Dear Young Actor,
I get it.
You’ve listened to Barrett Wilbert Weed and Krysta Rodriguez and Sutton Foster and now you just want to sound just like them. We’ve all been there.
Contemporary Broadway is full of belters belting their faces off. It’s flashy and impressive and now basically everywhere you look.
Here’s the thing about belting.
Continue reading “Maybe You’re Just not a Belter: A Letter to a Young Actor with Vocal Strain”
Because it’s the subject in life I’m most passionate about, theatre is nearly the only subject on which I actively seek out and enjoy nonfiction. Some might say I’m just growing up and discovering a more sophisticated taste in books, but fiction is no less refined than nonfiction, and I’d make a list on theatre-related fiction recommendations if I’d read more of it. (Maybe soon!) Regardless of your ideas on the sophistication merit of nonfiction versus fiction, these are five nonfiction books anyone can appreciate, even if nonfiction isn’t your usual gig. For the sake of the less enthusiastic nonfiction readers, I will order this list following a sliding scale of “reads like a novel” to “reads like an essay” and let you decide for yourself where reading will become a chore. I really encourage everyone to try these five books, even if they intimidate you– they’re worth the struggle!
Continue reading “5 Nonfiction Reading Recommendations for Theatre People”
Getting your cast and crew to stay focussed and productive during set build and especially strike is always a challenge. Although it can seem like inaction on the part of your actors is purely a matter of laziness or disrespect, many actors simply don’t know how to help or be useful. If you want to keep everyone active, some small steps on the part of the director can help.
Continue reading “A Director’s Guide to Making your Set Builds and Strikes more User-Friendly”
I have a sickness of the mind, and it is that I kind of get a kick out of tech week. The idea of 12 hour rehearsals gets me sort of jazzed. The head-down, one-foot-in-front-of-the-other grind of tech week is very fulfilling to me. It’s a week to throw the entirety of my energy squarely at two targets: put on a good show and don’t kill yourself. It’s like a week of wilderness survival but for a theatre kid. It’s exhilarating and when it’s done you get to show off all your cool scars (some figurative, most literal).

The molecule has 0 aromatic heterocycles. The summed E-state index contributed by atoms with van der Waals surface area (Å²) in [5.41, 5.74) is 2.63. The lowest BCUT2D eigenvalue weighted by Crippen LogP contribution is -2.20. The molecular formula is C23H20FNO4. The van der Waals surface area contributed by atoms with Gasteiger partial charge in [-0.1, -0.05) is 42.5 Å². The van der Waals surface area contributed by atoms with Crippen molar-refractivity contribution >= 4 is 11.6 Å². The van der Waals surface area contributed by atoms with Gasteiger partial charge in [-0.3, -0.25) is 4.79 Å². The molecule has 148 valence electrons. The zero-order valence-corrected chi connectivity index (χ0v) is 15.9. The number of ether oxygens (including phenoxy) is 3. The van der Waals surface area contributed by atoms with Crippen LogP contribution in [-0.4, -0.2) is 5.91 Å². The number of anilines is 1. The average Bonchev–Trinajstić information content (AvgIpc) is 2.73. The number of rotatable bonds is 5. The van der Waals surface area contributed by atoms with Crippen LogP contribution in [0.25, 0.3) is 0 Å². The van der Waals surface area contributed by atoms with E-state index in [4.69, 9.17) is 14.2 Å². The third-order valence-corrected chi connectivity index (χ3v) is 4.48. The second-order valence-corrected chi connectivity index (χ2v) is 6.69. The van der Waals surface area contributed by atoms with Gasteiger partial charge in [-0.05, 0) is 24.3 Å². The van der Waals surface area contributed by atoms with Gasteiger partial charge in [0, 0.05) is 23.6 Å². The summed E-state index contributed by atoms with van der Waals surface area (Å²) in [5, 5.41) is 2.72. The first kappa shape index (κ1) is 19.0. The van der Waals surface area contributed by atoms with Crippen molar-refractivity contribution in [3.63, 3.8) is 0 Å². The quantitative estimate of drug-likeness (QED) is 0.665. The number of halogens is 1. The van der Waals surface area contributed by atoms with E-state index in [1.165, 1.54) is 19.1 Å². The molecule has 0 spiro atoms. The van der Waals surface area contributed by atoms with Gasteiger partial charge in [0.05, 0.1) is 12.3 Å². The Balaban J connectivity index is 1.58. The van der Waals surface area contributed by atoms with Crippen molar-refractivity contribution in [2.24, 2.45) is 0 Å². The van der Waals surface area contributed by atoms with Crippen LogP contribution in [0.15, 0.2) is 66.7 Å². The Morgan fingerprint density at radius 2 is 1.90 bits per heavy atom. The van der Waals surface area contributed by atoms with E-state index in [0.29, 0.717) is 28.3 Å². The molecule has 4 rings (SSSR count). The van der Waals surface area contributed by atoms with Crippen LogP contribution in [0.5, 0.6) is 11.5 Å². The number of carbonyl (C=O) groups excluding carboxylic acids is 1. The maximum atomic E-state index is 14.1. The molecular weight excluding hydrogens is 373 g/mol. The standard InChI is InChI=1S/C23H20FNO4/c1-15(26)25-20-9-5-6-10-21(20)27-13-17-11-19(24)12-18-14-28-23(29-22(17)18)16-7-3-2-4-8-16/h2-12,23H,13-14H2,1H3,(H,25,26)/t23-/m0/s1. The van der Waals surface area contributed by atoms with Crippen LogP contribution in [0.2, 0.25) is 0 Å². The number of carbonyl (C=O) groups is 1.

I’m a dweeb about tech week preparation, it’s true. If tech week is wilderness survival, I am your overenthusiastic survival guide. I will get through it and I will get you through it, too. Just heed my advice.
Continue reading “The Ultimate Guide to Surviving Tech Week (UPDATED)”
I’m lucky enough to have a part time job I really enjoy. Like most of the world, I’ve done my time in retail, and I hated almost all of it. Though great co-workers and the occasional fun customer can liven up any job, the feeling that you’re just putting in boring, tedious hours to scrape out the money you need to survive is draining and unfulfilling. It helps if you can find a job somehow relevant to your passions, but many of us aren’t so lucky. I struck gold when I found my part time job working at a local escape room.
Continue reading “Why Working in an Escape Room is a Great job for Theatre People”
It’s very clear what you expected to happen at auditions. It’s very clear you’re unhappy with the results. In a sense, I’m not happy about them either.
Continue reading “I’m Disappointed, Too: A Letter to a Young Actor”
A college education in theatre is an incredible opportunity. However, for many reasons, it’s not always attainable. With the current cost of college, any degree should be closely examined for its post-graduation worth. Though a theatre degree is as worthwhile as any other degree, the capital required to earn the degree is a huge barrier for many, with often uncertain returns.
Whether you cannot afford a degree, or are in the process of preparing for a degree, it is necessary that those seeking education take initiative. In today’s society, the ability to learn on your own is paramount. There are many resources available waiting to be taken advantage of by those committed to their own growth!
Here are 10 suggestions for taking your education on theatre into your own hands.
Continue reading “10 Ways to get an Education in Theatre Outside of College”
Post-show strikes are made easier when more people lend their hands to the cause. Many actors avoid them as much as possible, however, because they simply don’t know how to help. While technical skills are of benefit to every performer, and I heartily recommend every actor get the gist of as many backstage skills as possible, many times the issue is simply “what can I do besides stand around the whole time?”
Here is a set of suggestions for everyone, no matter their strength, skill, or abilities, regarding making themselves useful at strike. The list starts with the least technically-inclined options, with the “hardest” options at the end.
Continue reading “How to be Useful at your Required Strike when you have no Technical Abilities”
I get pretty manic about auditioning for shows, especially when I really want to nab a part. Since theatre is basically just a never-ending cycle of auditions, I have a lot of thoughts about how to make them count.
Here is basically all of the advice I could possibly think to put in one place on the art and craft of auditioning, step by step, from before you even find a song, to what to do post-cast list.
Continue reading “Ultimate Guide to Auditioning for Musical Theatre”
I’ve gotten a lot of parts I’ve wanted through the years. I used to say I was “lucky” with casting, but there’s much more to it than that.
Continue reading “My Attitude is Exactly why I got the Part. Yours is why you Didn’t”